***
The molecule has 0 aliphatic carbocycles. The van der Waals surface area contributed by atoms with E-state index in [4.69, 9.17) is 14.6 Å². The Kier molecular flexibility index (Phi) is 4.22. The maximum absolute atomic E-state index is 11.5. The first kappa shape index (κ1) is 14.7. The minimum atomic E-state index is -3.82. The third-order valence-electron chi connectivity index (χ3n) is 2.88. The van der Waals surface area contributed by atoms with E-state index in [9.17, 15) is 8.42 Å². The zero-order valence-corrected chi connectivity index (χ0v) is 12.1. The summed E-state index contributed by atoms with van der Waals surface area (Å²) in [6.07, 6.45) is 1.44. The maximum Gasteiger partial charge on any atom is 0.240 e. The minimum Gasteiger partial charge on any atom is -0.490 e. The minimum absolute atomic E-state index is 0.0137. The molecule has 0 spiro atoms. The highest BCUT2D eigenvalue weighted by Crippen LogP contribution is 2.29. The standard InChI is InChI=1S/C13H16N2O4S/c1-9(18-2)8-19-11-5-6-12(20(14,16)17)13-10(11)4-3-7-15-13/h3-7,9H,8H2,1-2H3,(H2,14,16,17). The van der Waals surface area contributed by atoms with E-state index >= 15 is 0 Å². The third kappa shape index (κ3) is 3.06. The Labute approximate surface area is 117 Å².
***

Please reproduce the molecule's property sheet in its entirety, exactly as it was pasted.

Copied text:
The molecule has 0 aliphatic carbocycles. The van der Waals surface area contributed by atoms with E-state index in [4.69, 9.17) is 14.6 Å². The Kier molecular flexibility index (Phi) is 4.22. The maximum absolute atomic E-state index is 11.5. The first kappa shape index (κ1) is 14.7. The minimum atomic E-state index is -3.82. The third-order valence-electron chi connectivity index (χ3n) is 2.88. The van der Waals surface area contributed by atoms with E-state index in [9.17, 15) is 8.42 Å². The zero-order valence-corrected chi connectivity index (χ0v) is 12.1. The summed E-state index contributed by atoms with van der Waals surface area (Å²) in [6.07, 6.45) is 1.44. The maximum Gasteiger partial charge on any atom is 0.240 e. The minimum Gasteiger partial charge on any atom is -0.490 e. The minimum absolute atomic E-state index is 0.0137. The molecule has 0 spiro atoms. The highest BCUT2D eigenvalue weighted by Crippen LogP contribution is 2.29. The standard InChI is InChI=1S/C13H16N2O4S/c1-9(18-2)8-19-11-5-6-12(20(14,16)17)13-10(11)4-3-7-15-13/h3-7,9H,8H2,1-2H3,(H2,14,16,17). The van der Waals surface area contributed by atoms with E-state index >= 15 is 0 Å². The third kappa shape index (κ3) is 3.06. The Labute approximate surface area is 117 Å².